The gannet was observed carefully constructing a nest for his chosen mate, grooming her chilly, concrete feathers, and chatting to her – one-sided – year after year after year.
This sounds remarkably like my efforts in Madison nightclub in Newcastle, every Monday (student night) between 1992 and 1995. We’ve all been there, mate.
Sadly, Nigel died alone, although there is hope in the fact that three real-life, flesh and blood, absolutely not concrete gannets arrived on Mana Island just before Nigel shuffled off this mortal coil and joined the choir invisible.
This was during an ETOPS test on the Rolls Royce Trent 1000 TEN engine.
I had to look up what ETOPS meant, and found that it was “Extended-range Twin-engine Operational Performance Standards”. Basically, it refers to the distance that a twin (or more) engined plane is allowed to go from an airport that it can safely land at, in case of engine failure. As with many of these sorts of things, it’s actually rather more complicated than it would seem to need to be.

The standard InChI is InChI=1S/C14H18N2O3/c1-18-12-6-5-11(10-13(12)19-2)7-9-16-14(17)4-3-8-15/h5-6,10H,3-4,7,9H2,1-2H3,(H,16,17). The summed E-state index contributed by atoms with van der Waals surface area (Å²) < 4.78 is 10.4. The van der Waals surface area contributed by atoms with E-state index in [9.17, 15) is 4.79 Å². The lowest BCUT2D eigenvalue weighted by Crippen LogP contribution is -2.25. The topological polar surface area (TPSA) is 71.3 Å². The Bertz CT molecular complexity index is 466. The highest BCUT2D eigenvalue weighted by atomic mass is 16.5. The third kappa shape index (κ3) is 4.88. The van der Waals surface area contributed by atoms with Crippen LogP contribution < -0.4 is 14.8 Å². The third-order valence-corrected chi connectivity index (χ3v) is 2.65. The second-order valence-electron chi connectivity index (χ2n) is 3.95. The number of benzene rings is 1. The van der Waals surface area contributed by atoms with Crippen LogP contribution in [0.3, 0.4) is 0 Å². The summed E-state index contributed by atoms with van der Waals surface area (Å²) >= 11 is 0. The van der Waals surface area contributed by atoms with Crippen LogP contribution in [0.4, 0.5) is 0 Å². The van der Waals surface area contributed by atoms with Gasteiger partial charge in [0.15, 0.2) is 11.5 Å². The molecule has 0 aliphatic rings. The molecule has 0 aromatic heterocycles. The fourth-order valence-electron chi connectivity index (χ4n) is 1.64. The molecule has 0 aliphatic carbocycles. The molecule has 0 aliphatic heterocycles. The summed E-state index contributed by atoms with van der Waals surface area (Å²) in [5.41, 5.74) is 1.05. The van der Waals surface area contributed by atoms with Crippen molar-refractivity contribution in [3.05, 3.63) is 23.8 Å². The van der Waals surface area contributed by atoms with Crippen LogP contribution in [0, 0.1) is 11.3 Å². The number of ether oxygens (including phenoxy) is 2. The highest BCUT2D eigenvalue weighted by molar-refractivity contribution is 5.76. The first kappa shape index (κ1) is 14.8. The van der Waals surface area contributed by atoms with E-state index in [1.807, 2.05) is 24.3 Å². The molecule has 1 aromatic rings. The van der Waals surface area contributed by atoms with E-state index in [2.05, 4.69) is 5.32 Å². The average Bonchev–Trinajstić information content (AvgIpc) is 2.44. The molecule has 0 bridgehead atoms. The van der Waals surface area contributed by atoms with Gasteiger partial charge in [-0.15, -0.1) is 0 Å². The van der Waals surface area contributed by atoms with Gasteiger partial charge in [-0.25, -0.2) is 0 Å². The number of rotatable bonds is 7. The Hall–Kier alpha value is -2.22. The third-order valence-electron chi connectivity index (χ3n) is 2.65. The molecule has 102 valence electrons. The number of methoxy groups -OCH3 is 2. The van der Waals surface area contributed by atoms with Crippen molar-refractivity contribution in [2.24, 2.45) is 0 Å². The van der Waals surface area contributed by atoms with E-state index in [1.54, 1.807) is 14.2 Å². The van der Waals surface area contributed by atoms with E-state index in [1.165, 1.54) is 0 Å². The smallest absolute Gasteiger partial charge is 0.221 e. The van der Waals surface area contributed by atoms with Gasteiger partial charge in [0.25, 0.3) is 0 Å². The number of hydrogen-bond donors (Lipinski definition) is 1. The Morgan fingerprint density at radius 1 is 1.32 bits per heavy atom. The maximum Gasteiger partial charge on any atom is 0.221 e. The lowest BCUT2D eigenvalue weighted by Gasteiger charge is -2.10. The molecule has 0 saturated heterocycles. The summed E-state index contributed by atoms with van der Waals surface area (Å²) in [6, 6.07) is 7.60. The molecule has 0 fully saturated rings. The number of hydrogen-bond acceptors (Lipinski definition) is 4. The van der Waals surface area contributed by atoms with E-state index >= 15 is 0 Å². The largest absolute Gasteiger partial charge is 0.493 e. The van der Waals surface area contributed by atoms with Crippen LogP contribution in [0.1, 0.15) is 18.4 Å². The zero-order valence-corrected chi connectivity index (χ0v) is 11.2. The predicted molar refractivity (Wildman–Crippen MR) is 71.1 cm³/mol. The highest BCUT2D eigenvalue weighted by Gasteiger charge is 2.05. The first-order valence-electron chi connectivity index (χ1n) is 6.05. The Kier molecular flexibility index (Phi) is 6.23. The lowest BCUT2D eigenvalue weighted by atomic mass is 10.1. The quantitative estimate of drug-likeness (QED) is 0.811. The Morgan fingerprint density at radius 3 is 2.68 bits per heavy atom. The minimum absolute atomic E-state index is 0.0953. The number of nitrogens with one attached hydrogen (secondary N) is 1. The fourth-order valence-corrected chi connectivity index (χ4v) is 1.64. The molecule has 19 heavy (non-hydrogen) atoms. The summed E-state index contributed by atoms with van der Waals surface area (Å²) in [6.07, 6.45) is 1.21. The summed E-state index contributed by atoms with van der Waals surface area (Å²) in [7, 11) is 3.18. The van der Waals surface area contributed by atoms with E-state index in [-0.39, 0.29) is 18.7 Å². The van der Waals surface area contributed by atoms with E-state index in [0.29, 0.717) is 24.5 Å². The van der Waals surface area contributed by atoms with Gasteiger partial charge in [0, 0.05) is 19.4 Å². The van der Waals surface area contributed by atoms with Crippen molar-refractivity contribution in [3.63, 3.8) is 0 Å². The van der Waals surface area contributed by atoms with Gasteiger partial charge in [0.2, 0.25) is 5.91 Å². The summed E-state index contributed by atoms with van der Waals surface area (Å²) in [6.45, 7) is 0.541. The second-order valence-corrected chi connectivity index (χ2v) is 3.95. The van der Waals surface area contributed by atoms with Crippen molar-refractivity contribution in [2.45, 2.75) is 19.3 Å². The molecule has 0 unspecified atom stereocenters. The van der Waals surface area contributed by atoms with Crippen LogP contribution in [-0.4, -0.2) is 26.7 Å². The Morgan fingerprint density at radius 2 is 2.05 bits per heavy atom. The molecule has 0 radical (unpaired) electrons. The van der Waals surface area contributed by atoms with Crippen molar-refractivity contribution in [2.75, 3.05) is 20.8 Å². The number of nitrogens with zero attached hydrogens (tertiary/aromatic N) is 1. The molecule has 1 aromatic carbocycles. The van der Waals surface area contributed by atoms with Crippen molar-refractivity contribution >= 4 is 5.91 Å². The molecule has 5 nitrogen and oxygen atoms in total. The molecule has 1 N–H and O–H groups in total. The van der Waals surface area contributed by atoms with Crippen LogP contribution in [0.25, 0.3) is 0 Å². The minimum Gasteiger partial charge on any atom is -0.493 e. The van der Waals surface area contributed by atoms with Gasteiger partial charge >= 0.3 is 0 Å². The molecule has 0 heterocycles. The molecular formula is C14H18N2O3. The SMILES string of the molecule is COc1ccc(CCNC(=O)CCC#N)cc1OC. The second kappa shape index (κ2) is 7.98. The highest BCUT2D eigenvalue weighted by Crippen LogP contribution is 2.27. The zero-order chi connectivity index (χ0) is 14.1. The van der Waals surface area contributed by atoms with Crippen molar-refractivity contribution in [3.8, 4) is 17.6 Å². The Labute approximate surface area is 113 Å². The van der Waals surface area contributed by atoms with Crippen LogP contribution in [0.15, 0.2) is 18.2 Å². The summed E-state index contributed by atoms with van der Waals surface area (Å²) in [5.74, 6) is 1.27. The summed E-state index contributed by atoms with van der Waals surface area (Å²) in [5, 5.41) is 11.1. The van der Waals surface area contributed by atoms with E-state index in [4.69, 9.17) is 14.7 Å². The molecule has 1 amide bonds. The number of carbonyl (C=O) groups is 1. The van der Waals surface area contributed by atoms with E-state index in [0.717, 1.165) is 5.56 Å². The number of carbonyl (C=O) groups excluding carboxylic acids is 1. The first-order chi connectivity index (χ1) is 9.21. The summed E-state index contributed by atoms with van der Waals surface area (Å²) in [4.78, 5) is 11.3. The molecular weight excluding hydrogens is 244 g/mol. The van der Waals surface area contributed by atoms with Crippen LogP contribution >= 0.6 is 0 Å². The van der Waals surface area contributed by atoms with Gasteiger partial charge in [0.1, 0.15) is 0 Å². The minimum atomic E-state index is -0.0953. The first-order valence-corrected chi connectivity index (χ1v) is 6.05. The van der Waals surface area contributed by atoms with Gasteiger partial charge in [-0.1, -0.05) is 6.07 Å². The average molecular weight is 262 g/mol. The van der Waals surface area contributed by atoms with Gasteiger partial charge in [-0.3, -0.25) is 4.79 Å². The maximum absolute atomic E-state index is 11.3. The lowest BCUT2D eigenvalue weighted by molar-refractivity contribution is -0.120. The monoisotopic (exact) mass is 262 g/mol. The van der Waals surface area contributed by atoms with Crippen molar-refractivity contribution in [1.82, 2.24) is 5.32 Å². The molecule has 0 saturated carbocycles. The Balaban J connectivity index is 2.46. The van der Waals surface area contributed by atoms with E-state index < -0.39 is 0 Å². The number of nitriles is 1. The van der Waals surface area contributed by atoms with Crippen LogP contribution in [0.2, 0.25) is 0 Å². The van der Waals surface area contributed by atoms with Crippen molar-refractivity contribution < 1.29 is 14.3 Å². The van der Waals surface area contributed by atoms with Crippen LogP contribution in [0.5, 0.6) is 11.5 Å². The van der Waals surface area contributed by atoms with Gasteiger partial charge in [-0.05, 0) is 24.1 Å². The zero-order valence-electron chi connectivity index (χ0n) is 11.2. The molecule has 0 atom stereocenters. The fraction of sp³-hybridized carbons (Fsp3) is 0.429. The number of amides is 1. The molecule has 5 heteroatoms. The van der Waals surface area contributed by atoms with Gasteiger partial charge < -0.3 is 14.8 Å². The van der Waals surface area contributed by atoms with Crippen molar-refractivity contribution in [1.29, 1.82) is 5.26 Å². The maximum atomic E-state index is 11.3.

Still, as long as the people in charge know what’s going on, I suppose…
Regulators closely watch the ETOPS performance of both type certificate holders and their affiliated airlines. Any technical incidents during an ETOPS flight must be recorded. From the data collected, the reliability of the particular airframe-engine combination is measured and statistics published. The figures must be within limits of type certifications. Of course, the figures required for ETOPS-180 will always be more stringent than ETOPS-120.
Pfft. Of course…
Unsatisfactory figures would lead to a downgrade, or worse, suspension of ETOPS capabilities either for the type certificate holder or the airline.